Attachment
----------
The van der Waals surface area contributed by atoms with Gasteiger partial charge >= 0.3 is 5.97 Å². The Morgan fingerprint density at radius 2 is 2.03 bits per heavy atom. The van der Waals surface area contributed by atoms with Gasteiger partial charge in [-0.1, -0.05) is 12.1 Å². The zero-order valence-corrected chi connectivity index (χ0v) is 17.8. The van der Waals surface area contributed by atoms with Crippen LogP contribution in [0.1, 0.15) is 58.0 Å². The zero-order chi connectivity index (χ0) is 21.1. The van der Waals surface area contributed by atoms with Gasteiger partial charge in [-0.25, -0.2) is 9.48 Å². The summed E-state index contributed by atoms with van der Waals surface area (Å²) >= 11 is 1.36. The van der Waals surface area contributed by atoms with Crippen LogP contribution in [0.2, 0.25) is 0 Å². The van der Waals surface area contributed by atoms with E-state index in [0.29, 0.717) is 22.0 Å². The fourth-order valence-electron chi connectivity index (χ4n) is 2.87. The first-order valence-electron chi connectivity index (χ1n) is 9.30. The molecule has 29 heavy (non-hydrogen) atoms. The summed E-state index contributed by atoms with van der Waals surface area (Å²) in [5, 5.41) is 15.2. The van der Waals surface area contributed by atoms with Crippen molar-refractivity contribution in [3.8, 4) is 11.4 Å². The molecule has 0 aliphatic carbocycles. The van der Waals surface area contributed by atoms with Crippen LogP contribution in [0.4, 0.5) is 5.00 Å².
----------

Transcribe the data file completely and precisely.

The van der Waals surface area contributed by atoms with Gasteiger partial charge >= 0.3 is 5.97 Å². The Morgan fingerprint density at radius 2 is 2.03 bits per heavy atom. The van der Waals surface area contributed by atoms with Gasteiger partial charge in [-0.1, -0.05) is 12.1 Å². The zero-order valence-corrected chi connectivity index (χ0v) is 17.8. The van der Waals surface area contributed by atoms with Crippen LogP contribution in [0.1, 0.15) is 58.0 Å². The zero-order chi connectivity index (χ0) is 21.1. The van der Waals surface area contributed by atoms with Gasteiger partial charge in [-0.25, -0.2) is 9.48 Å². The summed E-state index contributed by atoms with van der Waals surface area (Å²) >= 11 is 1.36. The van der Waals surface area contributed by atoms with Crippen LogP contribution in [0.2, 0.25) is 0 Å². The van der Waals surface area contributed by atoms with E-state index in [0.29, 0.717) is 22.0 Å². The fourth-order valence-electron chi connectivity index (χ4n) is 2.87. The first-order valence-electron chi connectivity index (χ1n) is 9.30. The molecule has 29 heavy (non-hydrogen) atoms. The summed E-state index contributed by atoms with van der Waals surface area (Å²) in [5, 5.41) is 15.2. The van der Waals surface area contributed by atoms with Crippen molar-refractivity contribution in [3.8, 4) is 11.4 Å². The molecule has 0 aliphatic carbocycles. The van der Waals surface area contributed by atoms with Crippen LogP contribution in [0.4, 0.5) is 5.00 Å².